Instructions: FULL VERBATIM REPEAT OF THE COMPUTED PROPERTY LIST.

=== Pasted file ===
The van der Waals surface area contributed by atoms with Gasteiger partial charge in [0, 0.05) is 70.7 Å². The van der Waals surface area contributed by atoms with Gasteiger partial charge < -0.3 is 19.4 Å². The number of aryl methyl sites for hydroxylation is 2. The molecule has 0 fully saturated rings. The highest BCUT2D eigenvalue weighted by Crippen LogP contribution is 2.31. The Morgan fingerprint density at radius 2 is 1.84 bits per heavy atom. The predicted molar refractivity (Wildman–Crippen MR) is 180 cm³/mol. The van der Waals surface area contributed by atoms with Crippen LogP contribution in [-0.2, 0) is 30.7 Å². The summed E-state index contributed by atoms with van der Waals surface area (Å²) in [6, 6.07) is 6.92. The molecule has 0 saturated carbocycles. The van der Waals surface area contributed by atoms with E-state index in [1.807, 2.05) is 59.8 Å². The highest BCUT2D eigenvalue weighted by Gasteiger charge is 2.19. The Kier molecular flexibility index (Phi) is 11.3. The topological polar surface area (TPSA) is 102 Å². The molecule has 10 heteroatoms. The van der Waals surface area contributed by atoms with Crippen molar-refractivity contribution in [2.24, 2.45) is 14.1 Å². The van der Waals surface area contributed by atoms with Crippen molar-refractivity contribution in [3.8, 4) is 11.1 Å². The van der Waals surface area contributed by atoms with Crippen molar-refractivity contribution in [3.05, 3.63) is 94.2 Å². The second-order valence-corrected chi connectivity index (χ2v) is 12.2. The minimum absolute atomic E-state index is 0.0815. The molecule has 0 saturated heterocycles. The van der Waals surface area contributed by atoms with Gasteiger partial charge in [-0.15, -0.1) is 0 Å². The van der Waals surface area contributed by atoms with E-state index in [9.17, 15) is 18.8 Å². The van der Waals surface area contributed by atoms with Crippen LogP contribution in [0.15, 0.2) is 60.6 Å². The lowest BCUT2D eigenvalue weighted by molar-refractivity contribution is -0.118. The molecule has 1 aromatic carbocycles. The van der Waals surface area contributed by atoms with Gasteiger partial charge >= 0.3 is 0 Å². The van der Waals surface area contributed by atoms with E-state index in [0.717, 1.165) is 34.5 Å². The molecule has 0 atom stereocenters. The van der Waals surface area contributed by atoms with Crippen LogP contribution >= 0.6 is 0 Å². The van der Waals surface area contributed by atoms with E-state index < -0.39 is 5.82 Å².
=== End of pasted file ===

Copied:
The van der Waals surface area contributed by atoms with Gasteiger partial charge in [0, 0.05) is 70.7 Å². The van der Waals surface area contributed by atoms with Gasteiger partial charge < -0.3 is 19.4 Å². The number of aryl methyl sites for hydroxylation is 2. The molecule has 0 fully saturated rings. The highest BCUT2D eigenvalue weighted by Crippen LogP contribution is 2.31. The Morgan fingerprint density at radius 2 is 1.84 bits per heavy atom. The predicted molar refractivity (Wildman–Crippen MR) is 180 cm³/mol. The van der Waals surface area contributed by atoms with Crippen LogP contribution in [-0.2, 0) is 30.7 Å². The summed E-state index contributed by atoms with van der Waals surface area (Å²) in [6, 6.07) is 6.92. The molecule has 0 saturated carbocycles. The van der Waals surface area contributed by atoms with E-state index in [1.807, 2.05) is 59.8 Å². The highest BCUT2D eigenvalue weighted by Gasteiger charge is 2.19. The Kier molecular flexibility index (Phi) is 11.3. The topological polar surface area (TPSA) is 102 Å². The molecule has 10 heteroatoms. The van der Waals surface area contributed by atoms with Crippen molar-refractivity contribution in [2.24, 2.45) is 14.1 Å². The van der Waals surface area contributed by atoms with Crippen molar-refractivity contribution in [3.8, 4) is 11.1 Å². The van der Waals surface area contributed by atoms with Crippen molar-refractivity contribution in [3.05, 3.63) is 94.2 Å². The second-order valence-corrected chi connectivity index (χ2v) is 12.2. The minimum absolute atomic E-state index is 0.0815. The molecule has 0 saturated heterocycles. The van der Waals surface area contributed by atoms with Gasteiger partial charge in [-0.15, -0.1) is 0 Å². The van der Waals surface area contributed by atoms with E-state index in [9.17, 15) is 18.8 Å². The van der Waals surface area contributed by atoms with Crippen LogP contribution in [0.15, 0.2) is 60.6 Å². The lowest BCUT2D eigenvalue weighted by molar-refractivity contribution is -0.118. The molecule has 1 aromatic carbocycles. The van der Waals surface area contributed by atoms with Gasteiger partial charge >= 0.3 is 0 Å². The van der Waals surface area contributed by atoms with E-state index in [0.717, 1.165) is 34.5 Å². The molecule has 0 atom stereocenters. The van der Waals surface area contributed by atoms with Crippen LogP contribution >= 0.6 is 0 Å². The van der Waals surface area contributed by atoms with E-state index < -0.39 is 5.82 Å².